TV & Movies

Alicent's Green Dress In House Of The Dragon May Be An Act Of War

Let’s unpack the queen’s fashion statement.

by Kadin Burnett
Emily Carey as Alicent Hightower in 'House of the Dragon'
Ollie Upton/HBO

House of the Dragon proves Alicent (Emily Carey) knows how to make an entrance. Her grand entry during King Viserys I’s (Paddy Considine) opening address at Rhaenyra Targaryen (Milly Alcock) and Laenor Velaryon’s (Theo Nate) wedding caused a stir in Episode 5. The queen, who was mysteriously absent at first, abruptly joined the party wearing a striking green gown. Not only did it stop Viserys in his tracks, but it turned the heads of all the partygoers at once. The dress, however, is significant for more than just its beauty — it could be considered an act of war.

Rhaenyra and Alicent’s relationship has been slowly splintering for the better part of the season. The muted climax of their conflict was probably the moment in Episode 5 when Alicent referred to her former best friend as “step-daughter.” And Alicent’s arrival at the wedding serves as the first glaring sign of division, one that may ultimately lead to civil war. But all this over a dress? Well, there’s definitely more to it.

What Does Alicent's Green Dress Mean?

In George R.R. Martin’s book, Fire & Blood, Alicent makes her green dress debut at a fifth-anniversary tourney, celebrating her union with King Viserys I. At the opening feast, Alicent notably wears a green gown, in contrast to Princess Rhaenyra’s red and black gown. Thus, two factions of supporters are created, those that support the Queen are known as the “greens,” and the princess’ supporters are known as the “blacks.” These contingents proved to be important as the Targaryen civil war began to unfold. It divided supporters of Rhaenyra’s claim to take the throne and those who sought to see the queen’s bloodline in power with Aegon II as king.

Ollie Upton/HBO

In Episode 5, we learn that when House Hightower means to call its banners to war, they light a green flame atop a tower. When Alicent enters the ceremony, she gives a knowing look to her family and house representatives, almost as if signifying her allegiance to House Hightower. Her dress, therefore, serves as a sort of call to action — an indication that she’s chosen her side in the unspoken conflict regarding the throne. She is for her own bloodline and opposes Rhaenyra’s succession.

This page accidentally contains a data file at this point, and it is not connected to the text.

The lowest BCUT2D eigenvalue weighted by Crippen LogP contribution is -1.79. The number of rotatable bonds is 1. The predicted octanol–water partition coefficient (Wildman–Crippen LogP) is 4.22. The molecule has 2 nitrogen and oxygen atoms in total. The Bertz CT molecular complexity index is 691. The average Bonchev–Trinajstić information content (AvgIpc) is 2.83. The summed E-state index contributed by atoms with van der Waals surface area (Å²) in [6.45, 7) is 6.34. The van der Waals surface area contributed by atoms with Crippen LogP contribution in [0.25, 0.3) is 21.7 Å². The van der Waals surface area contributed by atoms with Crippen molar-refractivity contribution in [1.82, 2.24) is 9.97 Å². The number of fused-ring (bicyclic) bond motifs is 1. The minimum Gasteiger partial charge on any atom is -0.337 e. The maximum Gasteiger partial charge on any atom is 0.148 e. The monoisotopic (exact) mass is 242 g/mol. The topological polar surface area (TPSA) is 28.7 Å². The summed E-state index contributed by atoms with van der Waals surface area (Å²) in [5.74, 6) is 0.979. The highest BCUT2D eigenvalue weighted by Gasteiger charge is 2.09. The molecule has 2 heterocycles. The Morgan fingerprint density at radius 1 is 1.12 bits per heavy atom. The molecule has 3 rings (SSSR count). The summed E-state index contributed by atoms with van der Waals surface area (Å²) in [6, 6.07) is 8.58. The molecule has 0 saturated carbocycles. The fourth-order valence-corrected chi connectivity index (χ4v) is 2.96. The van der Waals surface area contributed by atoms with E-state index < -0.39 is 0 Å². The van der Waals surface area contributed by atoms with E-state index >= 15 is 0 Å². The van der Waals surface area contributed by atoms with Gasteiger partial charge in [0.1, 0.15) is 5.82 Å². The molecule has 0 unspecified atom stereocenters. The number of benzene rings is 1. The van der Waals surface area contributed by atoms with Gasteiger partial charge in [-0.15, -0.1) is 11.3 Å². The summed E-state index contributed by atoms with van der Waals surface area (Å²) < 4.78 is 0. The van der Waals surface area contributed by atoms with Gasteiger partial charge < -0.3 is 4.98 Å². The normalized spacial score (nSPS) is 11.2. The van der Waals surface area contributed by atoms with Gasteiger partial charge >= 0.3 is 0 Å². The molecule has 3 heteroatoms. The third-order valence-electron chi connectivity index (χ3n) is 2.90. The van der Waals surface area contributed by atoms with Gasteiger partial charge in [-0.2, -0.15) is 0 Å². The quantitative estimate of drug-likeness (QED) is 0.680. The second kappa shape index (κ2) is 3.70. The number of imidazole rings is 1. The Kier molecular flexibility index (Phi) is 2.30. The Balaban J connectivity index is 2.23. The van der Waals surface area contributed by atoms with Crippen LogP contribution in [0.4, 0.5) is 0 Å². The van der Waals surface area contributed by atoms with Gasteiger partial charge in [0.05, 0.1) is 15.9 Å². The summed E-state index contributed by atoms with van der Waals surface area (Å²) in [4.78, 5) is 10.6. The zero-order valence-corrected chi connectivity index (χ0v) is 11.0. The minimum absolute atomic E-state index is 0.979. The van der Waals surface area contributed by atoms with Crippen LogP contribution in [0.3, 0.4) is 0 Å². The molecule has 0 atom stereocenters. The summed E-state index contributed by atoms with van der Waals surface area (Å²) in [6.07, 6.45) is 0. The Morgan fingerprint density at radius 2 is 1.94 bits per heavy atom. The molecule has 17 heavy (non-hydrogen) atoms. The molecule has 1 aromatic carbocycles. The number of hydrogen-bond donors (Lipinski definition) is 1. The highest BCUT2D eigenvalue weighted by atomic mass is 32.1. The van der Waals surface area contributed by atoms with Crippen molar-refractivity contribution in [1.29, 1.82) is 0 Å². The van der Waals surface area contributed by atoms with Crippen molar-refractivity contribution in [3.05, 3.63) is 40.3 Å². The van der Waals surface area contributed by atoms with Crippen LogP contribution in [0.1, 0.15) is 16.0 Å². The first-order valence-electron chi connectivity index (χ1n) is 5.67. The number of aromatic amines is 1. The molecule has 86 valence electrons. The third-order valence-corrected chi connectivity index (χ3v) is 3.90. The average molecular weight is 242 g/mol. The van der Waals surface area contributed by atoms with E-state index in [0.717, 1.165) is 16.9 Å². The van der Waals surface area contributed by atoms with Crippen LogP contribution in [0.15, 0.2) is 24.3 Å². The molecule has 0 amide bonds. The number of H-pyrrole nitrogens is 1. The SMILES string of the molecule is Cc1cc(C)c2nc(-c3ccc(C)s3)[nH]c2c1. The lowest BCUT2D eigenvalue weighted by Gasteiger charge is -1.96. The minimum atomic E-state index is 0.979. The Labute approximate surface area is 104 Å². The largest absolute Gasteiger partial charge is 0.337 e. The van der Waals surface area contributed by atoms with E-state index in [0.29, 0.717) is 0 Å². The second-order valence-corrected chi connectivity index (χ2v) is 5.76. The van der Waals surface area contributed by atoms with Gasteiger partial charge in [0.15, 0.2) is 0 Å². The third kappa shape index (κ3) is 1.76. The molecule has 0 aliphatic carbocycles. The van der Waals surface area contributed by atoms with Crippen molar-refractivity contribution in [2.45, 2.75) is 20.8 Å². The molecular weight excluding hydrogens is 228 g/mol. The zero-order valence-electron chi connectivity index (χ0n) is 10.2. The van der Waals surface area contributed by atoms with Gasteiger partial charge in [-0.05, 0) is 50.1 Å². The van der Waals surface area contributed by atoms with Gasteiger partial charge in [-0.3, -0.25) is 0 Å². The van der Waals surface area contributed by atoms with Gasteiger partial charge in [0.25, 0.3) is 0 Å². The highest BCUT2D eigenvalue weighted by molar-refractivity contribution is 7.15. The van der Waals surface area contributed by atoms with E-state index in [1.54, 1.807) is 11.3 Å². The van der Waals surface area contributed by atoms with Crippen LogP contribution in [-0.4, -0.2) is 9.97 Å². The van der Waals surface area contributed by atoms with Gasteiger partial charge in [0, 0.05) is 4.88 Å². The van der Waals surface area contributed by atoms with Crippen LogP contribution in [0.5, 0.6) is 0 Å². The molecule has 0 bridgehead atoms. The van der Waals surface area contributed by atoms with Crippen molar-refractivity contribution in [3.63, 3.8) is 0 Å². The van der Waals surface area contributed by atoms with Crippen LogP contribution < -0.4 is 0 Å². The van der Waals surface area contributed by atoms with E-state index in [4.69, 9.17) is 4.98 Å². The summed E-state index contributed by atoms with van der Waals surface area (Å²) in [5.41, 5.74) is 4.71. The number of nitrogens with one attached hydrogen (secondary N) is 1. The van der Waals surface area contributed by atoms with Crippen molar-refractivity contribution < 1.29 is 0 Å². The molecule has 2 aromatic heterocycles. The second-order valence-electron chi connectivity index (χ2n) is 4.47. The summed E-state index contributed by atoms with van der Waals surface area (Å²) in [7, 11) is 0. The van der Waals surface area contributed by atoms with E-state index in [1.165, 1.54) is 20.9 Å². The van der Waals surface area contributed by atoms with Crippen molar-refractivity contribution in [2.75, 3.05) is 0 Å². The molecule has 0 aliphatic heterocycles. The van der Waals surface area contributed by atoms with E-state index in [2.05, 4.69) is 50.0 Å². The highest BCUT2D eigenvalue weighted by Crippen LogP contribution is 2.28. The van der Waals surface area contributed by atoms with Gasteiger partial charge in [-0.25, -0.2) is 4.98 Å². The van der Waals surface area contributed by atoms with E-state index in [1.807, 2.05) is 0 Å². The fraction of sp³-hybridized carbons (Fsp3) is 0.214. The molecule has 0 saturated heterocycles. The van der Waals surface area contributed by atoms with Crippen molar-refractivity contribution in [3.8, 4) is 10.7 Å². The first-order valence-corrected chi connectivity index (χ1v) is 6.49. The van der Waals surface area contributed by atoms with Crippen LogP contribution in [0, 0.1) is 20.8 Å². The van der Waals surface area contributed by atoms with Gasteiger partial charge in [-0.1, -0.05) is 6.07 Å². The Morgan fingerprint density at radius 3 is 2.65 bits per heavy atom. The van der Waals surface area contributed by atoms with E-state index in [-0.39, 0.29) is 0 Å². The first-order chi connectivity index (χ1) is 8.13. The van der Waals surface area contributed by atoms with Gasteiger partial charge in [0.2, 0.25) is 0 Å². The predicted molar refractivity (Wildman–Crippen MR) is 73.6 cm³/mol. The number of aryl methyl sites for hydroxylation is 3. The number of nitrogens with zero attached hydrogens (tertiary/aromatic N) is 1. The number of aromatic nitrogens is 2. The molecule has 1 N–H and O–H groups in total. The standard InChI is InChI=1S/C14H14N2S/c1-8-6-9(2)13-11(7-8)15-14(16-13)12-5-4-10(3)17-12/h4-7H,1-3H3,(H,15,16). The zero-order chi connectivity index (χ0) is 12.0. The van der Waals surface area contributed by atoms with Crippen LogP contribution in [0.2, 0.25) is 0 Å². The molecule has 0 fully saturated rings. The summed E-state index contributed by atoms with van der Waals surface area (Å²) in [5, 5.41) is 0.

Ser Criston Cole Joins Alicent's Green Party

Even before the Targaryen civil war began in Fire & Blood, major players had already begun choosing their allegiances. The green council was composed of Alicent Hightower, a reinstated Otto Hightower, and Tyland Lannister, the twin brother of Jason Lannister, who we’ve already met in House of the Dragon. There is also Jasper Wylde, Larys Strong, the brother of Ser Harwin Strong who plays a significant role in Rhaenyra’s future, Grand Maester Orwyle, who we’ve seen tend to King Viserys’ many ailments, and ironically, Ser Criston Cole.

In the book, Ser Criston and Rhaenyra strike up a romantic relationship, despite being her sworn protector. After Rhaenyra turns down the knight’s proposal to run away together, Criston turns cold toward the princess. Before Rhaenyra and Laenor’s wedding, Criston wins a ceremonial tourney and does so while wearing Queen Alicent’s favor. At the wedding, a brawl commences, during which a heartbroken Criston bludgeons Ser Harwin Strong and kills Ser Joffrey Lonmouth, aka Laenor’s secret lover. Alicent, however, assigns Criston as her sworn shield thereafter, and he would become one of the primary members of her green council. He becomes so integral that he is the one who crowns Aegon II as king, in addition to murdering dissenters on behalf of the queen’s party.

Ollie Upton/HBO

In House of the Dragon, we see a version of the above events. First, Criston (Fabien Frankel) creates a deeper fissure between Rhaenyra and Alicent after he accidentally confesses to sleeping with the princess. His admission proves that Rhaenyra indirectly lied to Alicent, which led to Otto’s (Rhys Ifans) banishment. He also has a painful breakup with Rhaenyra, which happens just after she tries to reassure him that they can keep up their secret affair since Laenor only has eyes for Ser Joffrey (Solly McLeod). Offended by her suggestion, Criston refuses the arrangement.

At the wedding, Ser Joffrey notices Criston’s discomfort and attempts to talk to him about an agreement where all parties involved can continue to sleep with whomever they like. It leads to Criston murdering Ser Joffrey, just as he does in Fire & Blood. The episode ends with a lone Criston attempting suicide. He’s driven by guilt and dishonor, having forsaken his vows by sleeping with Rhaenyra. Just as he’s about to drive a blade into his stomach, Alicent calls out his name and stops him. Presumably, this is the beginning of Alicent and Criston’s friendship, which will likely lead to him becoming her shield and a staunch supporter of Aegon II’s claim to the throne.